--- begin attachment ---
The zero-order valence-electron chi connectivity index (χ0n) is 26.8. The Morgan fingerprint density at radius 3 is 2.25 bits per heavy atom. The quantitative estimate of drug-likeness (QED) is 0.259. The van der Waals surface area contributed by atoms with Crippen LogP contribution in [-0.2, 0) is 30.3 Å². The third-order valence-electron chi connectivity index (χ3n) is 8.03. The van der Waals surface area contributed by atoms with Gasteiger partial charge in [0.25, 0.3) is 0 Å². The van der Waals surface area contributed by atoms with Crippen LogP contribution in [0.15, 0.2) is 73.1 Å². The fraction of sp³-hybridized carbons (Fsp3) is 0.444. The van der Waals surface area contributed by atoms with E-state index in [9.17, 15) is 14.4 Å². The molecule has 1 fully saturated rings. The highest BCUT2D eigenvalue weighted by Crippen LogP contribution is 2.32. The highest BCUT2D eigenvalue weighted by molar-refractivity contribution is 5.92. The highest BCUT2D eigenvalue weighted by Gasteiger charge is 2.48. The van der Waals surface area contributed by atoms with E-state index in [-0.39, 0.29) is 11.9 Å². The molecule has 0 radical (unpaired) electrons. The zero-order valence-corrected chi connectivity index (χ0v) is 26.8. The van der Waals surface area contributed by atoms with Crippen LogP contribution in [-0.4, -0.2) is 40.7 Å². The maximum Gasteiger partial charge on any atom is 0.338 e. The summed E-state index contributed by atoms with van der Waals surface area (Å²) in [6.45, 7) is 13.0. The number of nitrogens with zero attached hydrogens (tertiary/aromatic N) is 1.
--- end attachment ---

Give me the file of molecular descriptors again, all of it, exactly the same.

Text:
The zero-order valence-electron chi connectivity index (χ0n) is 26.8. The Morgan fingerprint density at radius 3 is 2.25 bits per heavy atom. The quantitative estimate of drug-likeness (QED) is 0.259. The van der Waals surface area contributed by atoms with Crippen LogP contribution in [-0.2, 0) is 30.3 Å². The third-order valence-electron chi connectivity index (χ3n) is 8.03. The van der Waals surface area contributed by atoms with Gasteiger partial charge in [0.25, 0.3) is 0 Å². The van der Waals surface area contributed by atoms with Crippen LogP contribution in [0.15, 0.2) is 73.1 Å². The fraction of sp³-hybridized carbons (Fsp3) is 0.444. The van der Waals surface area contributed by atoms with E-state index in [9.17, 15) is 14.4 Å². The molecule has 1 fully saturated rings. The highest BCUT2D eigenvalue weighted by Crippen LogP contribution is 2.32. The highest BCUT2D eigenvalue weighted by molar-refractivity contribution is 5.92. The highest BCUT2D eigenvalue weighted by Gasteiger charge is 2.48. The van der Waals surface area contributed by atoms with E-state index in [-0.39, 0.29) is 11.9 Å². The molecule has 0 radical (unpaired) electrons. The zero-order valence-corrected chi connectivity index (χ0v) is 26.8. The van der Waals surface area contributed by atoms with Crippen LogP contribution in [-0.4, -0.2) is 40.7 Å². The maximum Gasteiger partial charge on any atom is 0.338 e. The summed E-state index contributed by atoms with van der Waals surface area (Å²) in [6.45, 7) is 13.0. The number of nitrogens with zero attached hydrogens (tertiary/aromatic N) is 1.